October 31, 2014

Blogs

Sorry, Congress. There’s (Still) No Way to Raise Revenue Without Taxing (Real) People

Well, it took a couple months, but those with a stake in health care reform have finally figured out that the idea of an excise tax on insurance companies instead of an any alternative tax on “real people” was no magic cure for the want-more-revenue-but-don’t-want-higher-taxes blues. From a story by Ben Smith and Patrick O’Connor in today’s Politico (emphasis added):

Inflation and the Economy, Debt and China

I spent much of the last week in San Francisco assisting our Northern California Fiscal Advisory Council in their discussions of the possible solutions to the country's fiscal challenges.

The Finance Committee Bill

The big news this week on the health care front was the release of the Senate Finance Committee's initial draft of its health care legislation. The big interest in the budget world with this development is that it marked the first complete reform legislation with a score from CBO that shows deficit reduction, not only during the 10-year budget window but also in the years beyond.

What is "Waste" in Health Care Anyway?

After President Obama's big health care speech this week, we have been talking here at Concord about how he makes it sound as if all we have to do to cut health care costs is cut the “waste” and “abuse” that no one should want anyway. That’s how he can claim his plan would reduce federal health spending without cutting any federal health care “benefits” -- because it wouldn’t cut any spending that actually “benefits” people.

"Insufficient Political Will"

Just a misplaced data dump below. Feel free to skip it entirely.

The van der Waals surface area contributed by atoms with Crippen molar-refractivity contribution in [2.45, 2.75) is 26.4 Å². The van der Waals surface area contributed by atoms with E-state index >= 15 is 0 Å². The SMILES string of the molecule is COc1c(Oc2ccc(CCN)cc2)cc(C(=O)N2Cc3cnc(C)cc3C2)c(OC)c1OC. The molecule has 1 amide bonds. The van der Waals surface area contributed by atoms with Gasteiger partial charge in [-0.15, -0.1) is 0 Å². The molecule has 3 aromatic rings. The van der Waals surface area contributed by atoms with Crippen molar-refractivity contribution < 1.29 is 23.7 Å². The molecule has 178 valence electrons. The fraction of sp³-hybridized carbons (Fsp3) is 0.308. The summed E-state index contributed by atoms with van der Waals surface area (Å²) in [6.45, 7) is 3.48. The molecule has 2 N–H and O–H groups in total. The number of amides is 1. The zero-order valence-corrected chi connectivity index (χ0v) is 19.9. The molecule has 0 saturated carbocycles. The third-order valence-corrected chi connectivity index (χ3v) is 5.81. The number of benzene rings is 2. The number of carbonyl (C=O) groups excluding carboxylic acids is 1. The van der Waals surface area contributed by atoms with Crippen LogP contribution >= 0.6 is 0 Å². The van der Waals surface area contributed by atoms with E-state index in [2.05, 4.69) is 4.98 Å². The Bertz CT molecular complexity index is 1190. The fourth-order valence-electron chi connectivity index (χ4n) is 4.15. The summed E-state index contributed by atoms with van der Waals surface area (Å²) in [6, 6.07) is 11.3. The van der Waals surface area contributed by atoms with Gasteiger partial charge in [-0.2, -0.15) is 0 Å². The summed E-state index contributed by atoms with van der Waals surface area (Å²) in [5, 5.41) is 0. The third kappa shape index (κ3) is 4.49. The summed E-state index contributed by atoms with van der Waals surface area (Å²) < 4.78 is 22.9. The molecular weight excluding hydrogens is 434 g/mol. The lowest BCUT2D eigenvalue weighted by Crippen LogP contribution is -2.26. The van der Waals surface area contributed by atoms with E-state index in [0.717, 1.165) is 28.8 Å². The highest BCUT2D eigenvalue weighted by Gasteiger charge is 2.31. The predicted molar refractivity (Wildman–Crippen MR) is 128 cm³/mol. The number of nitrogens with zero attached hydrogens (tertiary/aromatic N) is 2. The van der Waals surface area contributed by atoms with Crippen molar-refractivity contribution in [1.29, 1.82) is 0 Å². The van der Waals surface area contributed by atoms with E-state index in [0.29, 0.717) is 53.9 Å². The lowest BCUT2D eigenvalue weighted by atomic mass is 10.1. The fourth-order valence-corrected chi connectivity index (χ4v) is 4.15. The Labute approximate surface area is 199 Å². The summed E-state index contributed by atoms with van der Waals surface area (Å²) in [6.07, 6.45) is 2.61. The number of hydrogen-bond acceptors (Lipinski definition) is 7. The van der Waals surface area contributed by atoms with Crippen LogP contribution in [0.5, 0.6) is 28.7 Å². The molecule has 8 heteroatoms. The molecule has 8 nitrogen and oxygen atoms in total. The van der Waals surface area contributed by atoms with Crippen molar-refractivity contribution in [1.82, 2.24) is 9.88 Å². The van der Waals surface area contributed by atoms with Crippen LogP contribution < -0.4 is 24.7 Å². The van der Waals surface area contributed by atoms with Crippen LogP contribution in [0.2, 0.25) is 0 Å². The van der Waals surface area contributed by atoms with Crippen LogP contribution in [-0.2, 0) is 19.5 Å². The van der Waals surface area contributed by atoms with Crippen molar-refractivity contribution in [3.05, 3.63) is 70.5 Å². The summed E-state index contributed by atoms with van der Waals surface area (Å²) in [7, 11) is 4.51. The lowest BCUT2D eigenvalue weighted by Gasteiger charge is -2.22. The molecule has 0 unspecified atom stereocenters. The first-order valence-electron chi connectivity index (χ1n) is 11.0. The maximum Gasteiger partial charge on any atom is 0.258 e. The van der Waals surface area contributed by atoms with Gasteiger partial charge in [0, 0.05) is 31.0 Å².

Ezra Klein has a good post today discussing the problem with the costs of health care reform and how to pay for them.

What is "Plausible" for the Fiscal Outlook?

The first definition of “plausible” on dictionary.com is:

plausible
[plaw-zuh-buhl]

having an appearance of truth or reason; seemingly worthy of approval or acceptance; credible; believable: a plausible excuse; a plausible plot.

An alarm clock for Maine

Perhaps even more than most of Concord’s Fiscal Wake-Up Tour programs, the one in Maine this week underscored the need for a really big alarm clock.

The recession has sliced into the government's revenue while putting its spending on steroids. Concord Executive Director Robert L. Bixby offered the Wake-Up Tour audience of more than 200 in Kennebunkport a troubling factoid: last month’s federal deficit of $180 billion was larger than the deficit for all of 2007.

Not just "doom and gloom"

Speakers in the Fiscal Wake-Up Tour sometimes worry that all the bad news they are delivering may be leave audiences too discouraged about the country’s future. Too much gloom and doom, after all, could cause some people to simply throw up their hands in despair.

But while people who attended this week’s Wake-Up program in Kennebunkport, Maine, found the presentations sobering, they also seemed engaged and in many cases energized to seek solutions.

That was reflected both in the wide-ranging questions during the program and in comments from some audience members afterwards.

New Budget Numbers

Throughout the day, Concord will be releasing new items related to today's budget numbers released by the CBO and OMB.

For immediate reactions, check out our Twitter feed.

Borrowing Good News on the Deficit?

Bloomberg and AP reported this week that the Obama Administration’s latest budget outlook, scheduled for release next Tuesday (same day as CBO’s summer update–watching the PR and press that day will be interesting), will show that they expect the fiscal year 2009 budget deficit to come in $2